Class Participation and Course Blogs

This fall marks the second time that I’ve taught my library’s three-credit course, LIB 1015: Information Research in the Social Sciences and Humanities (my course website). I’ve been struggling this semester with how to draw out the students who never raise their hands in class to participate in any class discussions or to ask a question. Classroom participation is a big part of each student’s grade (25 percent), as my class has daily hands-on activities that are intended to create discussion as well as practice in key abilities and strategies connected to ACRL’s information literacy standards and to the overall learning goals for the class.

I’ve had a course blog for the first time this semester and haven’t been quite sure how I want to use it. Now I’m beginning to think that maybe I can offer my students a blogging option for participation. I might tell them that if they are not ready to speak up in class, they can still get credit for participation by posting to the blog or commenting on someone else’s post. I suspect that some people who might have really great things to ask about or comment on in class might be shy; offering them an option to contribute on the blog might give them a space where they feel more comfortable expressing themselves. I should note that I was inspired to think of my course blog this way after reading Erica Kaufman’s post, “The Anxiety of Print This Out” on the cac.aphony blog which talks about times when student writing on blog posts is better than the papers that they turn in.

Teaching Students How to Read for Class

Last spring, when I taught LIB 1015 Information Research for Social Sciences and Humanities, I realized that many of my students weren’t exactly knocking themselves out trying to do the reading I had assigned. When they did do the reading, it seemed as though they hadn’t read it very closely. This fall, I’ll be teaching the course again with a class made up entirely of first-year students. I am thinking about spending some time giving my students ideas about how to read an article in a way that helps them recognize the main points of the article and helps them process and retain what they’ve read.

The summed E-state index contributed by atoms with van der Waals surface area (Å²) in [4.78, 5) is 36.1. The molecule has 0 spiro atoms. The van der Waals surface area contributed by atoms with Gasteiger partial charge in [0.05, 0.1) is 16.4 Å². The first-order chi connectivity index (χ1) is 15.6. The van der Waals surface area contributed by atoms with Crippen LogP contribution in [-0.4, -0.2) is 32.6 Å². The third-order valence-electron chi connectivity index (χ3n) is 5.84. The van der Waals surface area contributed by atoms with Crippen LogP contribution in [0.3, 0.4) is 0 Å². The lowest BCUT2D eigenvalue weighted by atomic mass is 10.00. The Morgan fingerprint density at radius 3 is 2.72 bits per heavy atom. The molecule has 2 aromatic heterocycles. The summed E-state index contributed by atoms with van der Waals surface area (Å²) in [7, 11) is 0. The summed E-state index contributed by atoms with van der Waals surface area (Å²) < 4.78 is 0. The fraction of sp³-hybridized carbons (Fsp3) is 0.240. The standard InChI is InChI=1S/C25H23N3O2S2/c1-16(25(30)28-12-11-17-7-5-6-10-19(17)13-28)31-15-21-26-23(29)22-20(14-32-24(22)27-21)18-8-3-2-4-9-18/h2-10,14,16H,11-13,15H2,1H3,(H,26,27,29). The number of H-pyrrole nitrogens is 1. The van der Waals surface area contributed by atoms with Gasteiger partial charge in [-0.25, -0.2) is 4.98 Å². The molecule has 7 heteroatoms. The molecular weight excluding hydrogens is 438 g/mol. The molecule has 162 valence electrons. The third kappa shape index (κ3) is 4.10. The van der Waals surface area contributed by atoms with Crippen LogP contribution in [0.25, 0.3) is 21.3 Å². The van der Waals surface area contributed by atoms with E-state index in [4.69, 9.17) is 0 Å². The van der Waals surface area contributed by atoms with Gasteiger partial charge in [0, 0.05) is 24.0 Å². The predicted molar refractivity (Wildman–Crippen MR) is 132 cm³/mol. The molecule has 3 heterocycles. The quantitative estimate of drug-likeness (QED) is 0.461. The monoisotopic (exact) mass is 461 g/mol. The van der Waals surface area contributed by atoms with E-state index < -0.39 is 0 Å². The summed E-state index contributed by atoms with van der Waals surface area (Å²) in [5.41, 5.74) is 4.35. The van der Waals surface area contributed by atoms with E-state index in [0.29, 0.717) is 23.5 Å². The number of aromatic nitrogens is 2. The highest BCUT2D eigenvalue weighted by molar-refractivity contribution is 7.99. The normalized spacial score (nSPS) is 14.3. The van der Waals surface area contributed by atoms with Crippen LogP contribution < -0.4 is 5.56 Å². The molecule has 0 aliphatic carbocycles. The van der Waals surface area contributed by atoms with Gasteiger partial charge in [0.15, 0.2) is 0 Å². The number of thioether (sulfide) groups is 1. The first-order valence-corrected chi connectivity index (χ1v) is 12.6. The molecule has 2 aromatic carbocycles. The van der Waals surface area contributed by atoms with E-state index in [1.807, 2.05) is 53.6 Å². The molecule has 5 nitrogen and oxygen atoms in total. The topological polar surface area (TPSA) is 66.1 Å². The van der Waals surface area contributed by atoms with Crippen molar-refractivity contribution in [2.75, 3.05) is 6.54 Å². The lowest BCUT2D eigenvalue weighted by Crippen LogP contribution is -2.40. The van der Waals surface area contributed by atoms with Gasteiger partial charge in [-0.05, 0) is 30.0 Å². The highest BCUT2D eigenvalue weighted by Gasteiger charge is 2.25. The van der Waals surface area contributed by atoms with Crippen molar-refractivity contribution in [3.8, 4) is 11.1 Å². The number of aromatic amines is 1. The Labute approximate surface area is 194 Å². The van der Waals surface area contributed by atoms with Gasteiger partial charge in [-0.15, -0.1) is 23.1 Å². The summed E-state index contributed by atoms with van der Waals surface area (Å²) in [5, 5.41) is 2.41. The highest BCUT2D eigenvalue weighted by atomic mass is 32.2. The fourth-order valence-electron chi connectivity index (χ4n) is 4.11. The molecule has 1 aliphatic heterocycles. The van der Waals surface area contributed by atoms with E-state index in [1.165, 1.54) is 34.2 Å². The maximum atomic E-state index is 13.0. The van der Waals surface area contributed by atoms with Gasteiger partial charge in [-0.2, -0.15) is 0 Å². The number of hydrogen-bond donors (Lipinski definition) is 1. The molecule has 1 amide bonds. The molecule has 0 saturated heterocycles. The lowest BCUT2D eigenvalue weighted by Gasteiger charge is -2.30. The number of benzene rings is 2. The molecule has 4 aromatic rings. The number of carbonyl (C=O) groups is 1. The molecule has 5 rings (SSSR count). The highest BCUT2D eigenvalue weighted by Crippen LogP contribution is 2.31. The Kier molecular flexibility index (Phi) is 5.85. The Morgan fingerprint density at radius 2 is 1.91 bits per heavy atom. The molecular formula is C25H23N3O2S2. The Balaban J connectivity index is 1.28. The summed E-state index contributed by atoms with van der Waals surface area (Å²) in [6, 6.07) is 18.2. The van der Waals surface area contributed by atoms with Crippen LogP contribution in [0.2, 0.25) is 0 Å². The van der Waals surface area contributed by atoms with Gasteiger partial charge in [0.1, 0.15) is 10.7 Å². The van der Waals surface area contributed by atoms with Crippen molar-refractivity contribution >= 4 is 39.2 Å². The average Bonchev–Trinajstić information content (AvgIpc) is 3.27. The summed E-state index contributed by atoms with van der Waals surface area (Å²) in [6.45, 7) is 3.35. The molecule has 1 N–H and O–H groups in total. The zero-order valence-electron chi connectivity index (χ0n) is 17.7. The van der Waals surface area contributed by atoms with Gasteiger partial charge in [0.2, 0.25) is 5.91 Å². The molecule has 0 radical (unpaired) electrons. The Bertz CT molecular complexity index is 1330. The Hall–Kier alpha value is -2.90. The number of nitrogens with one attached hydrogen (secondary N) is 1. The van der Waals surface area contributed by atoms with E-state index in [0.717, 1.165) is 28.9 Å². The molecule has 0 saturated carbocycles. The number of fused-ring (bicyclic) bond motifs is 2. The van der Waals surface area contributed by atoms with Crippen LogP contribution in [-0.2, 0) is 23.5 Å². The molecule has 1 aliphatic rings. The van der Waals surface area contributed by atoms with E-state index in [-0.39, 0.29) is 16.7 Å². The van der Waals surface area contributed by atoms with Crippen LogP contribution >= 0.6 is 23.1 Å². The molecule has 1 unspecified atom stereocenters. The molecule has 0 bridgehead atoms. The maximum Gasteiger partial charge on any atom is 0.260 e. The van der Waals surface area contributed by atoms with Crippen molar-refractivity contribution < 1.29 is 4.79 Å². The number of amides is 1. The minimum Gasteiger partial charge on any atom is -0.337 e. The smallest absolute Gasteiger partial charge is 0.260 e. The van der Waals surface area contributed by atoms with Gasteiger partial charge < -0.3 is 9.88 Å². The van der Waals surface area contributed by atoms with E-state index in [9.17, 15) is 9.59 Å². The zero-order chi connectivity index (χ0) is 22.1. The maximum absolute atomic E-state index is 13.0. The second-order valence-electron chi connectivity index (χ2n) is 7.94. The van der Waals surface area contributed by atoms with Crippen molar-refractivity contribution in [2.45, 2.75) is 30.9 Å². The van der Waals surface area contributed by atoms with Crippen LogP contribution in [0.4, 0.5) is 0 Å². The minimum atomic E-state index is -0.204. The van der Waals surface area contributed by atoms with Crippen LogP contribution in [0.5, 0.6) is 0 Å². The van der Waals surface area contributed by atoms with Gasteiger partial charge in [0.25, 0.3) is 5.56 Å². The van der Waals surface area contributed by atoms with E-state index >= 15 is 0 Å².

At the moment, this not-even-half-baked idea looks like this:

  1. Give them a paper copy of an article to read
  2. Require them to come to the next class with the following: an outline they’ve made of the article (paragraph by paragraph), a list of all new words and phrases in they found in the article, a list of all persons named in the article (such as a researcher who is referenced).
  3. Launch into a class discussion of the article and hope that the conversation is deeper than it might have been without this effort.
  4. The next time there is a reading, just require an outline from them.

I’m not sure if I’ll require an outline for all assigned readings or not. Although I want my class to be able to respond intelligently and thoughtfully to discussions of readings, my class is not intended to be a seminar. Instead, I like to run my class more like a laboratory where students engage in hands-on activities to learn about how to do research; the readings are meant more to provide some foundation to the activities we do.

I’ve got my fingers crossed that this experiment will be worth the trouble.